Council planning boss fights off bias accusation in courtBy Laura Herbert
November 30, 2012
The chairman of Wokingham Borough Council’s planning committee has fought off accusations of bias made against him by a Finchampstead farmer.
Slavey Slavchev, owner of EU Plants Ltd, claims campaigners in the area have been out to get him since he bought Manor Farm, in Lower Sandhurst Road, in July last year.
At the High Court on Thursday, November 8, Mr Slavchev, a leader in commercial fruit tree growing, accused Councillor Simon Weeks of being the ‘eminence grise’ behind a tree preservation order (TPO) the council imposed on a copse on his land in July.
On Thursday, Mr Justice Beatson dismissed Mr Slavchev’s challenge, along with his allegation that he had been denied ‘natural justice’ due to bias, or apparent bias, on the part of Mr Weeks.
Mr Slavchev, whose business is based in Abindgon, said he has ‘great respect for nature and mature trees’ and wouldn’t do anything to harm the copse.
He pointed out Mr Weeks’ home is in nearby Cricket Hill, but Mr Weeks insisted he can barely see the copse from his property 400 metres away as it is screened by intervening hedgerows.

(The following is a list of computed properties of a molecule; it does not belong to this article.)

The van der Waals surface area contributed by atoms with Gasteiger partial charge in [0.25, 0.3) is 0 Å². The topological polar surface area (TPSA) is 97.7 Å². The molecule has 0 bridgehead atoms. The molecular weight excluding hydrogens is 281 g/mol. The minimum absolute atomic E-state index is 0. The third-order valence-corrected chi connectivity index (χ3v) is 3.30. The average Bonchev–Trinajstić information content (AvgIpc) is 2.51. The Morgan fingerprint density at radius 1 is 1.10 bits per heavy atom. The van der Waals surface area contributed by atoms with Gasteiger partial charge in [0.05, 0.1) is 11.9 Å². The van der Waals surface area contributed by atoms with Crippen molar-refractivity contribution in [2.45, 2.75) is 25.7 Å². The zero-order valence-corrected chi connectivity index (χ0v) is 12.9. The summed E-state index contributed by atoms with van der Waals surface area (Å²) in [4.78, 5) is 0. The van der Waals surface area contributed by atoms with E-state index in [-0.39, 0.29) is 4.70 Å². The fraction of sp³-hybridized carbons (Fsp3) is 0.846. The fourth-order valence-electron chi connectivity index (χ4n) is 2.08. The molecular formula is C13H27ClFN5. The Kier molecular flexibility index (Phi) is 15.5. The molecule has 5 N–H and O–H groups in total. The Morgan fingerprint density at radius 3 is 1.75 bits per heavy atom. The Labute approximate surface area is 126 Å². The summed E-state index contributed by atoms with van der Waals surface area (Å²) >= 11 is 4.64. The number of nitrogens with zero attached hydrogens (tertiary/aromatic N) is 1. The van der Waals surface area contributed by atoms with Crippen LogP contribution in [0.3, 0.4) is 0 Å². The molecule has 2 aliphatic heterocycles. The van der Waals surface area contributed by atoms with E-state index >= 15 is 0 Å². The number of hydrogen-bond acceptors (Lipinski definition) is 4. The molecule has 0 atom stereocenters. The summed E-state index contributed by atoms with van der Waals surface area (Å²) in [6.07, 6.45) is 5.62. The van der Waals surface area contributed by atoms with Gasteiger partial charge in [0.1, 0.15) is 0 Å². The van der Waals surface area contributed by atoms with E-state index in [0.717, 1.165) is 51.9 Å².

Mr Slavchev claimed Mr Weeks ‘expressed sympathy’ for local campaigners determined to ‘destroy’ his development plans for the land and accused the councillor of issuing a ‘veiled threat’ to use a TPO to scotch any proposals he made.
Mr Weeks vehemently denied warning off Mr Slavchev and said that all he had done was to ‘robustly but fairly’ represent the views of more than 200 residents who objected to various planning applications.
Since his home was ‘not affected in any way whatsoever’ by the TPO, he saw no reason why he should have declared an interest at the crucial planning committee meeting on Wednesday, July 25.
Ruling against EU Plants and exonerating Mr Weeks, Mr Justice Beatson said: “I have concluded the submission that a reasonable observer in full knowledge of the facts would consider there was a real possibility of bias is unsustainable.”
The judge also dismissed arguments the TPO should be overturned because there was no rational basis for considering the trees were in fact under threat and that not enough account had been taken of arboricultural report casting doubt on their health.
Following the hearing Mr Weeks said: “I’m pleased the judge considered all the evidence and completely exonerated me of any bias in this matter.
“This important case confirms local elected representatives cannot be denied the opportunity to robustly represent the collective views of local residents.”
Mr Slavchev, who says he has already spent thousands of pounds fighting the case, is seeking advice from his solicitors on whether to appeal the judge’s decision about the TPO.